I received this message this morning:
A boy in TJ’s age group at church – whom we have known for years – came up missing this morning. It appears to be gang related. If you know anything of border issues as of late, you know how bad it could be. His mom’s name is Crystal. I covet your prayers for his safety and their family. The boy’s name is Steven.
Wednesday nights has become a “last stand” for discipleship training (and I do not mean “how to serve on a committee”) in many churches. It has become a key part of such training in ours.
I have found that it is easier to get relational contacts to come to Wednesday night easier than it is to get them to come on Sunday nights. The reason I believe is that many shallow, new, or overly familiar Christians are beginning to feel the pressure of the stage of that last days. It only gets harder from here.
Dallas Willard has pointed out the importance of helping those we serve gain the knowledge of our faith then need to spiritually thrive, especially in times like ours. What better way to do that than focusing on the teaching and illustration of Jesus. I have found many, life long church members are amazed at just how much Jesus had to say about the every day struggles we encounter.
I like having a structure to aid in my focus. This world is filled with enough distractions and “urgent things” without adding to it the chaos having a focus of study and prayer. So on Sunday mornings I fool the Revised Common Lectionary, Sunday evenings reinforce the key teaching of that sermon, and and Wednesdays, pray intensively and follow a guide to the Teachings and Illustrations of Christ found in the Open Study Bible marketed some years ago by Thomas Nelson.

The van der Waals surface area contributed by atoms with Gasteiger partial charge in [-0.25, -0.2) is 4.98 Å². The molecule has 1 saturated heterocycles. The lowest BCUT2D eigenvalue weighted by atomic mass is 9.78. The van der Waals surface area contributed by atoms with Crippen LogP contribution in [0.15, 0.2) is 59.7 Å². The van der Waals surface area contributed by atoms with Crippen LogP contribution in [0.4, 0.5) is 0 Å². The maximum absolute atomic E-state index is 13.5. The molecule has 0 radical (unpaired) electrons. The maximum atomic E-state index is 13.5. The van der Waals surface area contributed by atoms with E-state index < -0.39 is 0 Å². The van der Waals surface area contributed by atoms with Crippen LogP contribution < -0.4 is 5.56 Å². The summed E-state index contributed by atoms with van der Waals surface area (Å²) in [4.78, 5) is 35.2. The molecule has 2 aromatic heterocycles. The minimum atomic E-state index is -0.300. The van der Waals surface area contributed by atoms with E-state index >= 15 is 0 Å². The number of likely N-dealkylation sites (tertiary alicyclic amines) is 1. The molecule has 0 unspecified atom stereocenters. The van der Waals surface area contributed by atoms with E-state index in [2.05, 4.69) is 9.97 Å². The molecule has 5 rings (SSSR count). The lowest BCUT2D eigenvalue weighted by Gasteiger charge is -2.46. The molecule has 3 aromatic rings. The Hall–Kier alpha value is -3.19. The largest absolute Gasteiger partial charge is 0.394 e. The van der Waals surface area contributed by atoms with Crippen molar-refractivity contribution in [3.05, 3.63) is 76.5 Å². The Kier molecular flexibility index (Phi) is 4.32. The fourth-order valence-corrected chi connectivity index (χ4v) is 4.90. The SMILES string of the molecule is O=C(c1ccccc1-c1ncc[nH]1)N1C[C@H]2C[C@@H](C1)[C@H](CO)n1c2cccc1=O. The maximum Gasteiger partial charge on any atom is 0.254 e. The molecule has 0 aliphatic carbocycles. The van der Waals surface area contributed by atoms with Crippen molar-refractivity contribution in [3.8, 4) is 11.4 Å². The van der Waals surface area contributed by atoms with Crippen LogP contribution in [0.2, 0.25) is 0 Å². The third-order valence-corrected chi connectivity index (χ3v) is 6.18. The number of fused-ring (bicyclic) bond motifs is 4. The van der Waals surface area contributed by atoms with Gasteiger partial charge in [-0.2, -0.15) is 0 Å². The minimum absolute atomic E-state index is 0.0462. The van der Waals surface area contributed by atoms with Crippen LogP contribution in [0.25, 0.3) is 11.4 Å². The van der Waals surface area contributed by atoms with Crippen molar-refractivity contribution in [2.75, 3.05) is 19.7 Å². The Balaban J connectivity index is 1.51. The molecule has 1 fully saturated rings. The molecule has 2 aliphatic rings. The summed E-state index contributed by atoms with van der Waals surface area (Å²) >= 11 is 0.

I would love to hear what others of you have found helpful in Biblical discipleship training?
The opinions expressed on this blog are my own and in no way reflect the opinion or are endorsed by any other individuals or entities I am associated with.
I got a Facebook account almost 10 years ago. It was not cool for an adult to have one then so I only visited on rare occasions.
Well, the Facebook generation has grown up and now it is safe for a middle aged guy like me to go on. My wife also got on Facebook to keep closer in touch with our kids. Then she found FarmVille and handed the apple to me. I bit deeply.
FarmVille is a game, a non-violent, only as competitive as you want kind of game. It promotes interaction with “neighbors” (on-line friend who have agreed to play with you). This prompted the idea to pray for my ‘neighbors’, anytime I interact with them (real time or cyber time) online. This has lead me to develop other disciplines of prayer, or witnessing, and worshiping while playing this game.
If you are interested, I would be glad to share with you other ways I have found of building Christian community on Facebook.